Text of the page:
Population-level characterization is distinctly different from that of trait-based characterization. A primary aim of the population geneticist is to detail in an unambiguous and often numerical manner parameters that are useful in describing a population. These parameters are quite varied and rarely does any one investigator need to assess all of them (for a review see Hillis and Moritz, 1990). In the case of West African cattle, the aspects of particular interest include genetic distance between breeds, genetic variation within breeds, gene flow and admixture between breeds. To pursue the population genetic approach, then, it is often most desirable to work with subsamples taken at random from each population or breed.

To characterize the cattle breeds of West Africa, genetic markers extracted from blood samples isolated on-site must be used (Figure 2). These markers should be selectively neutral, so that observed similarities are attributable to common ancestry and not convergence. The markers of choice must also be polymorphic, thereby enabling the quantification of variations between and within breeds and further to provide a method of detecting the genetic admixture between breeds.

Traditionally, external or internal phenotypic characters have been used to ascribe a given animal to a breed. These extremely varied characters have ranged from skin colour to size of testes, from the presence or absence of the bifid process to milk butterfat content. One of the problems associated with this type of analysis is the difficulty in combining different measures in order to provide a useful tool for the description of a given breed. Objective interbreed comparisons, especially across broad geographical ranges, have not been attempted using this kind of data. Because of the influence of both natural and artificial selection on phenotypic traits, it is unlikely that any such comparison would produce meaningful results. There are other techniques such as blood typing, karyotyping and immunological assays that have been used to provide comparative data, but, as with gross external and internal phenotypic characters, the data lack the power to resolve the differences between closely related cattle breeds. It would be ideal to be able to test the genome directly and, fortunately, with the advent of several new molecular genetic techniques, this has become possible.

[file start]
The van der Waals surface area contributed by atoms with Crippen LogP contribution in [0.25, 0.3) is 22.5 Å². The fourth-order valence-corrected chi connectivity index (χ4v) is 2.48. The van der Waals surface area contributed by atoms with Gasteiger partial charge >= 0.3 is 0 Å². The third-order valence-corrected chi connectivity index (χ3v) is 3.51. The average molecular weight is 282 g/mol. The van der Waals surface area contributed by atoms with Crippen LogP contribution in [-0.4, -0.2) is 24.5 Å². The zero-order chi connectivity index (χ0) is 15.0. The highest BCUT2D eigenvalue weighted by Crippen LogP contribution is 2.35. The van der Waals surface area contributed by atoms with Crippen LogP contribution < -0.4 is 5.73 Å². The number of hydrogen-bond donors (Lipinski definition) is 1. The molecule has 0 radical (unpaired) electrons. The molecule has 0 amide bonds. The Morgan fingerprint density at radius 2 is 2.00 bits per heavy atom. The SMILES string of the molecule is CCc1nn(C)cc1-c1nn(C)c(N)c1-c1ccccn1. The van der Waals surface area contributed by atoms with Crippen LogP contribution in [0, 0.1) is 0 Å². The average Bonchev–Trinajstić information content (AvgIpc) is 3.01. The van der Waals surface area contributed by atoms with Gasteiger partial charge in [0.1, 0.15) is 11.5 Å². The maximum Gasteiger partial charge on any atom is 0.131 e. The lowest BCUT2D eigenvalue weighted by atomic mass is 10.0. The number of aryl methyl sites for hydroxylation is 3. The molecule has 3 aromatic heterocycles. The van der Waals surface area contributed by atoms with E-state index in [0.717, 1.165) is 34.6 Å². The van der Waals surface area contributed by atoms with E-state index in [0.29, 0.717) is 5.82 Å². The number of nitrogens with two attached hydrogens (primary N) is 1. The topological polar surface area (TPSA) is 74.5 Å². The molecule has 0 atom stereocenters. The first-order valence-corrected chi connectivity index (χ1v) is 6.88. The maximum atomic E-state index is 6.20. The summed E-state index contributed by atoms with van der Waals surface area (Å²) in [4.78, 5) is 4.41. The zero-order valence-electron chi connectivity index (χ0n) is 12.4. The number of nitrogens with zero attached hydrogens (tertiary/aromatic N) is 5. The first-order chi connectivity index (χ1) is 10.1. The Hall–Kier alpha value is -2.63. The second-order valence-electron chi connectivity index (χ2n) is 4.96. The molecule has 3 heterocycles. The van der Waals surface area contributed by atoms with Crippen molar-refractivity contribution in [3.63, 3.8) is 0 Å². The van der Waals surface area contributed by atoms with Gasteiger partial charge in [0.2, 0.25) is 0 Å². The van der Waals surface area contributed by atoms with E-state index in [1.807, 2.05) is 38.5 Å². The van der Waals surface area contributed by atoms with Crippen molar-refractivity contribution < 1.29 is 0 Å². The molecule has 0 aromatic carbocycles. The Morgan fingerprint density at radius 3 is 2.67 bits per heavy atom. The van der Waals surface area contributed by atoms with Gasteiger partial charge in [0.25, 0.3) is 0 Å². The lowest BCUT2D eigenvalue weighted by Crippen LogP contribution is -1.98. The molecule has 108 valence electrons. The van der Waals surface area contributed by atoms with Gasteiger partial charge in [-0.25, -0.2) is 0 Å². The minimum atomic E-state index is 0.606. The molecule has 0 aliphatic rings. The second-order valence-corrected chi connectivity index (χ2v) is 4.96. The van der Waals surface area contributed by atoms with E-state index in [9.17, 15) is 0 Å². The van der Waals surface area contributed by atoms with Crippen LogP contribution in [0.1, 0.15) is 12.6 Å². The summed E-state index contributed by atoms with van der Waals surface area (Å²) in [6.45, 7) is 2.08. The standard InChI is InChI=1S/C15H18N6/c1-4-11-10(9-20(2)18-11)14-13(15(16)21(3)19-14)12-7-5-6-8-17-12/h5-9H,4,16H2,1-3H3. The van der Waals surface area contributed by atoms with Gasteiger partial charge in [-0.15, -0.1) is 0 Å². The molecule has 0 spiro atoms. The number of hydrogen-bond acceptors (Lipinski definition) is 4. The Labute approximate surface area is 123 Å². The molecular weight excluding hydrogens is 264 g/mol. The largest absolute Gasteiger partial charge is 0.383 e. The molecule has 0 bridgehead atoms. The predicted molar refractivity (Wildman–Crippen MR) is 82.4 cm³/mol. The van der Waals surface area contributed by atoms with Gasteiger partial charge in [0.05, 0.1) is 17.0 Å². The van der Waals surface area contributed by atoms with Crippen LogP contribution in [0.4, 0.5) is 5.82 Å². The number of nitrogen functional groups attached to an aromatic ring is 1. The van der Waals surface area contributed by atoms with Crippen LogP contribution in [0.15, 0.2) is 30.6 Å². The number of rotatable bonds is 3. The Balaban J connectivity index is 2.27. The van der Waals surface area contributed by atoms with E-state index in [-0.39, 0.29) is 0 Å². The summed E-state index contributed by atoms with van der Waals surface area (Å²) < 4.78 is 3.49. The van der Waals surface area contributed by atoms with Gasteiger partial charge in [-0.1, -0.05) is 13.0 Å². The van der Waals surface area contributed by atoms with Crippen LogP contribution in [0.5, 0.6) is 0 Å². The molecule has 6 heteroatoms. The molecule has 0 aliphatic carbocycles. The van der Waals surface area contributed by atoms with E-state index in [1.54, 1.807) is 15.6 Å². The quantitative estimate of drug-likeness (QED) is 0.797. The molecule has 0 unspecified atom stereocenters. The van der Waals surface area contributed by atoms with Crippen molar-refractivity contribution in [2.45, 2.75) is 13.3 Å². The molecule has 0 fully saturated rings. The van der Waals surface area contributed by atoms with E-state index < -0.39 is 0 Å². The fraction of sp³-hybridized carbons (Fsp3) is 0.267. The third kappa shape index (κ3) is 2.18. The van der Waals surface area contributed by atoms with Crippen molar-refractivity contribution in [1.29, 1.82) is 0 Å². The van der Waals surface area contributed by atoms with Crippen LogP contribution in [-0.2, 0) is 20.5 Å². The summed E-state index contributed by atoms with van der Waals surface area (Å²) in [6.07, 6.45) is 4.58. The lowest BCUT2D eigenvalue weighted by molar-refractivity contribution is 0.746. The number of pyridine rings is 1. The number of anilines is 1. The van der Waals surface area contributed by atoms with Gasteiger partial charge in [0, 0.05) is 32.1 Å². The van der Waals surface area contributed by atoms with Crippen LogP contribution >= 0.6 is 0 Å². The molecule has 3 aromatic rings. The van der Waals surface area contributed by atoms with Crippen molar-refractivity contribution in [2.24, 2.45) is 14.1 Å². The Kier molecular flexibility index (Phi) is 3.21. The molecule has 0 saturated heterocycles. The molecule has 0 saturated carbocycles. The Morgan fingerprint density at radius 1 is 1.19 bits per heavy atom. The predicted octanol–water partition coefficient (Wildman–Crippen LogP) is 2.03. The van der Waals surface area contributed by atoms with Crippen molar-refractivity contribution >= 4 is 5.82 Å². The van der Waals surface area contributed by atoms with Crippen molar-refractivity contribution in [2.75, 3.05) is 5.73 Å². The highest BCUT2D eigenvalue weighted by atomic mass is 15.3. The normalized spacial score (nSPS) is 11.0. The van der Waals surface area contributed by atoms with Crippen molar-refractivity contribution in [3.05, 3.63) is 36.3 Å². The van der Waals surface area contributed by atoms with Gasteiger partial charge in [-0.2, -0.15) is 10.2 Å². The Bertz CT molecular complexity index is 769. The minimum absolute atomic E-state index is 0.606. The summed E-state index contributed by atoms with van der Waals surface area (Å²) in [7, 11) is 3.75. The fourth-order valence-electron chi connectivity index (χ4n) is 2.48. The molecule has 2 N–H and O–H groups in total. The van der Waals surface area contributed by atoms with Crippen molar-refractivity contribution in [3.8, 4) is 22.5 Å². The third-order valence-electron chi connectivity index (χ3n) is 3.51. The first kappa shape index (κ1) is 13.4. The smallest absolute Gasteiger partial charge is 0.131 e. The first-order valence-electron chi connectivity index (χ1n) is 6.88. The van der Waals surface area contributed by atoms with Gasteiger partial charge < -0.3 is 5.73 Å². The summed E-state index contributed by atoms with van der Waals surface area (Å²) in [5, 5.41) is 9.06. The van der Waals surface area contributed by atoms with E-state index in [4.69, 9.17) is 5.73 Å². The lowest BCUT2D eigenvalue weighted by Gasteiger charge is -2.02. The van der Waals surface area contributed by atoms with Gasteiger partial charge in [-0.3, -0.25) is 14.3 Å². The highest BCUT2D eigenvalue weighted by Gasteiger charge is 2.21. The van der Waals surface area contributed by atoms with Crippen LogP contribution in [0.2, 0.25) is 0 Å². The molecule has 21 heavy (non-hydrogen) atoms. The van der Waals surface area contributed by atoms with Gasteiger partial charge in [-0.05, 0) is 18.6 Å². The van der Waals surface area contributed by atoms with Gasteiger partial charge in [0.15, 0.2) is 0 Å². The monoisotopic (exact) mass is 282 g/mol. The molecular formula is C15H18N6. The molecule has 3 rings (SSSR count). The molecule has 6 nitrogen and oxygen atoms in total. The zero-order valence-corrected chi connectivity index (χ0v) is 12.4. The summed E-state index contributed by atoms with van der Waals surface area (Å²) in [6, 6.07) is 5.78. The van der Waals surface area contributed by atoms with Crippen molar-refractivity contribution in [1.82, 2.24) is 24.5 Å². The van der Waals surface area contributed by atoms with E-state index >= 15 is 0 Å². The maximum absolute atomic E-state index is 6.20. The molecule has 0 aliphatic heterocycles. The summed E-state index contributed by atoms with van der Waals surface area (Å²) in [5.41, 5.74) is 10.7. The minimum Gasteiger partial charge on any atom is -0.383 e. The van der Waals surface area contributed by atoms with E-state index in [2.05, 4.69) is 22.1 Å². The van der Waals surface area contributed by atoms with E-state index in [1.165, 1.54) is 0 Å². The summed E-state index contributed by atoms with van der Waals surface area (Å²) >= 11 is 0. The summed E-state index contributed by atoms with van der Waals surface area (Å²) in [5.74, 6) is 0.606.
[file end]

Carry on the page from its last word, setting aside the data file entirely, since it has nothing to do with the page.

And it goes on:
Molecular genetic techniques

What follows is an overview of some of the techniques currently available to the molecular geneticist that have particular relevance to population studies. Some techniques will not be described here as they have little practical application in the study of genetic variation within and between cattle breeds. These include multilocus and single locus genetic fingerprinting, as well as VNTRs (variable number of tandem repeats).

Protein electrophoresis

A widespread method in population genetics, a protein solution is electrophoresed through a gel and an enzymespecific reaction highlights-one locus whose alleles (allozymes) may migrate different distances because of differences in charge (Queller, Strassmann and Hughes, 1993). Protein polymorphisms, although still widely used in population studies, are of limited value in the assessment of genetic variation at the level of cattle breeds. This is largely because of the relatively low levels of polymorphism found in protein loci, resulting in a lower taxonomic limit to the resolving power of protein electrophoresis. Manwell and Baker (1980) extracted data from nearly 1 000 papers from which they analysed ten polymorphic loci in ten major breed groups. They were able to distinguish each group based on the analysis of the protein data, but within the groups homogeneity was noted. In West Africa, the interest is in the variation present within breed groups, therefore, allozyme data is not particularly useful. There are many drawbacks to the general use of protein electrophoresis, and these have been described elsewhere (Hillis and Moritz, 1990).